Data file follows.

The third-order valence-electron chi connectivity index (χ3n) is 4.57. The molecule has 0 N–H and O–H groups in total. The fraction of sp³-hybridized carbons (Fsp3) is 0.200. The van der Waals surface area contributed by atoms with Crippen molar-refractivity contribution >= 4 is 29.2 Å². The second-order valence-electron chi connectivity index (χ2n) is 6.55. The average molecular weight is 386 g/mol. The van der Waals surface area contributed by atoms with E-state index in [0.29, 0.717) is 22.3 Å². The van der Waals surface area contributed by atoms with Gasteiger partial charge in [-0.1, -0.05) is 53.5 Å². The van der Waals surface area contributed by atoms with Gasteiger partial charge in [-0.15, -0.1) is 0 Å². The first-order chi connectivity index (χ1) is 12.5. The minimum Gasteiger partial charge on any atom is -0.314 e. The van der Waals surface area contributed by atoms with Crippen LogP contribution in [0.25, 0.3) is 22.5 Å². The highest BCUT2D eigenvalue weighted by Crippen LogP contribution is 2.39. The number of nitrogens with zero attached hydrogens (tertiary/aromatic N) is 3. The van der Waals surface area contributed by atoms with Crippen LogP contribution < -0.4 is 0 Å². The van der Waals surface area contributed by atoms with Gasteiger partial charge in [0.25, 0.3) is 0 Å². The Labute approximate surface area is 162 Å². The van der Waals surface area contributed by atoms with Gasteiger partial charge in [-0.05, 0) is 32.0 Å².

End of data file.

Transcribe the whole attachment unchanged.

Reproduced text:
The third-order valence-electron chi connectivity index (χ3n) is 4.57. The molecule has 0 N–H and O–H groups in total. The fraction of sp³-hybridized carbons (Fsp3) is 0.200. The van der Waals surface area contributed by atoms with Crippen molar-refractivity contribution >= 4 is 29.2 Å². The second-order valence-electron chi connectivity index (χ2n) is 6.55. The average molecular weight is 386 g/mol. The van der Waals surface area contributed by atoms with E-state index in [0.29, 0.717) is 22.3 Å². The van der Waals surface area contributed by atoms with Gasteiger partial charge in [-0.1, -0.05) is 53.5 Å². The van der Waals surface area contributed by atoms with Gasteiger partial charge in [-0.15, -0.1) is 0 Å². The first-order chi connectivity index (χ1) is 12.5. The minimum Gasteiger partial charge on any atom is -0.314 e. The van der Waals surface area contributed by atoms with Crippen LogP contribution in [0.25, 0.3) is 22.5 Å². The highest BCUT2D eigenvalue weighted by Crippen LogP contribution is 2.39. The number of nitrogens with zero attached hydrogens (tertiary/aromatic N) is 3. The van der Waals surface area contributed by atoms with Crippen LogP contribution < -0.4 is 0 Å². The van der Waals surface area contributed by atoms with Gasteiger partial charge in [0.25, 0.3) is 0 Å². The Labute approximate surface area is 162 Å². The van der Waals surface area contributed by atoms with Gasteiger partial charge in [-0.05, 0) is 32.0 Å².